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Nat Rev Endocrinol. 2017 Jun 30. doi: 10.1038/nrendo.2017.78. [Epub ahead of print]

FGF1 - a new weapon to control type 2 diabetes mellitus.

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Gene Expression Laboratory, Salk Institute for Biological Studies.
Howard Hughes Medical Institute, Salk Institute for Biological Studies, 10010 North Torrey Pines Road, La Jolla, California 92037, USA.
College of Medicine, University of Arkansas for Medical Sciences, 4301 West Markham Street, Little Rock, Arkansas 72205, USA.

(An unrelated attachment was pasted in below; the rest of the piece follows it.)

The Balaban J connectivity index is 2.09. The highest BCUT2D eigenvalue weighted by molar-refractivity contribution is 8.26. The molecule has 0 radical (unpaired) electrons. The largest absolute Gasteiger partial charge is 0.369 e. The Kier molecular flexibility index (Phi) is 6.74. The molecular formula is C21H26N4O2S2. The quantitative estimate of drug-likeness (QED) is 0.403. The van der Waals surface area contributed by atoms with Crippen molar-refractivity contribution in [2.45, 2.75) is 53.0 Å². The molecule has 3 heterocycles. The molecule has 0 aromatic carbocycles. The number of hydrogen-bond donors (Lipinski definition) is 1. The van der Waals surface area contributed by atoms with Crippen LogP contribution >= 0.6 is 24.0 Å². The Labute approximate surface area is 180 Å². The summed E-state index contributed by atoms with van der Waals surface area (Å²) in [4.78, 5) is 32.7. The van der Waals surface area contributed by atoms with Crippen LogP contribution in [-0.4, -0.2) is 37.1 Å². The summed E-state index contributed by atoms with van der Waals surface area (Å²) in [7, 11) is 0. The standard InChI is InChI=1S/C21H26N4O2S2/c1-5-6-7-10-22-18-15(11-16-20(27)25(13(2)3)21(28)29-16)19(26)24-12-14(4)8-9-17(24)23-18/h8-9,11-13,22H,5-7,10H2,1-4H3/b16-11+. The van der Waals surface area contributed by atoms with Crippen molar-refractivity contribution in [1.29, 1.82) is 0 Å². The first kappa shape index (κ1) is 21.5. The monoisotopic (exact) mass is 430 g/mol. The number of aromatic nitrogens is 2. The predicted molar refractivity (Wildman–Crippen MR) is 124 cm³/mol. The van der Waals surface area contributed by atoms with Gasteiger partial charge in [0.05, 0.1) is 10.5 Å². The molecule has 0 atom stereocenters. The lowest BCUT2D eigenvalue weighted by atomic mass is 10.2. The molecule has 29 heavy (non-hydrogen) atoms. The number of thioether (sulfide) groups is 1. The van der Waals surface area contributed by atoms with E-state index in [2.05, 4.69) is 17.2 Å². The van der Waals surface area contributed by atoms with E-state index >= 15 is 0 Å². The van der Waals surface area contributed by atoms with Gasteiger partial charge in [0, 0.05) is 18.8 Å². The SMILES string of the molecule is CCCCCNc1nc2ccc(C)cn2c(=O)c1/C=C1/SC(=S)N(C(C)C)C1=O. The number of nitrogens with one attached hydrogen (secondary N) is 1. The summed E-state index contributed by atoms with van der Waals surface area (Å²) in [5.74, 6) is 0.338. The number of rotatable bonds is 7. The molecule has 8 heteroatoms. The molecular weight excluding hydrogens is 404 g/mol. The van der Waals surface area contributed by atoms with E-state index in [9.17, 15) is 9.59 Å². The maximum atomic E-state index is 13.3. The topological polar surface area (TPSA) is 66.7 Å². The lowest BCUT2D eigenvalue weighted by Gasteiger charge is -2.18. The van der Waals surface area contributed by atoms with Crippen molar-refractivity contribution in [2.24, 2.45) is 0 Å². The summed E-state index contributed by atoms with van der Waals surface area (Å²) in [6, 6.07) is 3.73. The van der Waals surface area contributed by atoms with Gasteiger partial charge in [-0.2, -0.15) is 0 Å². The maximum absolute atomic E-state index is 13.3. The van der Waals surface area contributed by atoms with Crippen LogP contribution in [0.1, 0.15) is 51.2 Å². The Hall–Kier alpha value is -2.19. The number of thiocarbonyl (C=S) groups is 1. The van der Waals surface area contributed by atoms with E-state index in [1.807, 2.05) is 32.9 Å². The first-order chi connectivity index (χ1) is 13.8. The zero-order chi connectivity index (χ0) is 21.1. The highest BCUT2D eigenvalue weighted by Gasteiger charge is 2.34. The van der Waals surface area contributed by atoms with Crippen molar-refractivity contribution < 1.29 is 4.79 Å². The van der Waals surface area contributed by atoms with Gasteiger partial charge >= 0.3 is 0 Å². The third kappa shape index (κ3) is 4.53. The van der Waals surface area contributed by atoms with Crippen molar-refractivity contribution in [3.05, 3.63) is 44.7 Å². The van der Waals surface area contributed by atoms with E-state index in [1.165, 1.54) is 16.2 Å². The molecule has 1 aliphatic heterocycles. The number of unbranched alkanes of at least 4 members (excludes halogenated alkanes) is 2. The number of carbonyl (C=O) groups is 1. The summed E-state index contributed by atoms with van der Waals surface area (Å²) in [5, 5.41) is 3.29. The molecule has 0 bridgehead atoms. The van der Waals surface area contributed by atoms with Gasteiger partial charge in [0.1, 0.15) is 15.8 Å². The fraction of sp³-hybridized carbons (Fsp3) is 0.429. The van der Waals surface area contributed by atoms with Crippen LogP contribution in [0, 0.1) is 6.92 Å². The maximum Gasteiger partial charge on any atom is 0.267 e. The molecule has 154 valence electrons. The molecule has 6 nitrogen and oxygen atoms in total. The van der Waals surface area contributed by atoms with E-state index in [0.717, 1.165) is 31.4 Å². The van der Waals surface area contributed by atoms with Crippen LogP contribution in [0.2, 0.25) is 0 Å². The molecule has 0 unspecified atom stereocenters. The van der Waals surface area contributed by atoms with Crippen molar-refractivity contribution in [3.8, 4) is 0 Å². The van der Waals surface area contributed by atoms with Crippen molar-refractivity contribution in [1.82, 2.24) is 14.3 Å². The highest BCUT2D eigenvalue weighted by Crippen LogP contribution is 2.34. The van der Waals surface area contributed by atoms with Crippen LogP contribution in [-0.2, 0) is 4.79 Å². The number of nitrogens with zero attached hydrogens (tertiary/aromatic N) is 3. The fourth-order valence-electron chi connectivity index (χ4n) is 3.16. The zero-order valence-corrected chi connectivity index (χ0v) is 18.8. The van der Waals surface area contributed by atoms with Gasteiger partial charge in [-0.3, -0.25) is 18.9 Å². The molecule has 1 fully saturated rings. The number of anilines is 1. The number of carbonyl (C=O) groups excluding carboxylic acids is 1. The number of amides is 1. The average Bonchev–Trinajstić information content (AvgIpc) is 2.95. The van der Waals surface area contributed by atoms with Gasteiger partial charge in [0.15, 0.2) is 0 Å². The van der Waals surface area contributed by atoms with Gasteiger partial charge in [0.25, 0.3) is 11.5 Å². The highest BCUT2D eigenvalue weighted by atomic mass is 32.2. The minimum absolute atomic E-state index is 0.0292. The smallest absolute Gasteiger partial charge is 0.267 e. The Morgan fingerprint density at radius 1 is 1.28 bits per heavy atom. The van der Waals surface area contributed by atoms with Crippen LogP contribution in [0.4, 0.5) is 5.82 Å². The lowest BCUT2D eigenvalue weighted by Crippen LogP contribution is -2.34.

A hypercaloric diet combined with a sedentary lifestyle is a major risk factor for the development of insulin resistance, type 2 diabetes mellitus (T2DM) and associated comorbidities. Standard treatment for T2DM begins with lifestyle modification, and includes oral medications and insulin therapy to compensate for progressive β-cell failure. However, current pharmaceutical options for T2DM are limited in that they do not maintain stable, durable glucose control without the need for treatment intensification. Furthermore, each medication is associated with adverse effects, which range from hypoglycaemia to weight gain or bone loss. Unexpectedly, fibroblast growth factor 1 (FGF1) and its low mitogenic variants have emerged as potentially safe candidates for restoring euglycaemia, without causing overt adverse effects. In particular, a single peripheral injection of FGF1 can lower glucose to normal levels within hours, without the risk of hypoglycaemia. Similarly, a single intracerebroventricular injection of FGF1 can induce long-lasting remission of the diabetic phenotype. This Review discusses potential mechanisms by which centrally administered FGF1 improves central glucose-sensing and peripheral glucose uptake in a sustained manner. Specifically, we explore the potential crosstalk between FGF1 and glucose-sensing neuronal circuits, hypothalamic neural stem cells and synaptic plasticity. Finally, we highlight therapeutic considerations of FGF1 and compare its metabolic actions with FGF15 (rodents), FGF19 (humans) and FGF21.

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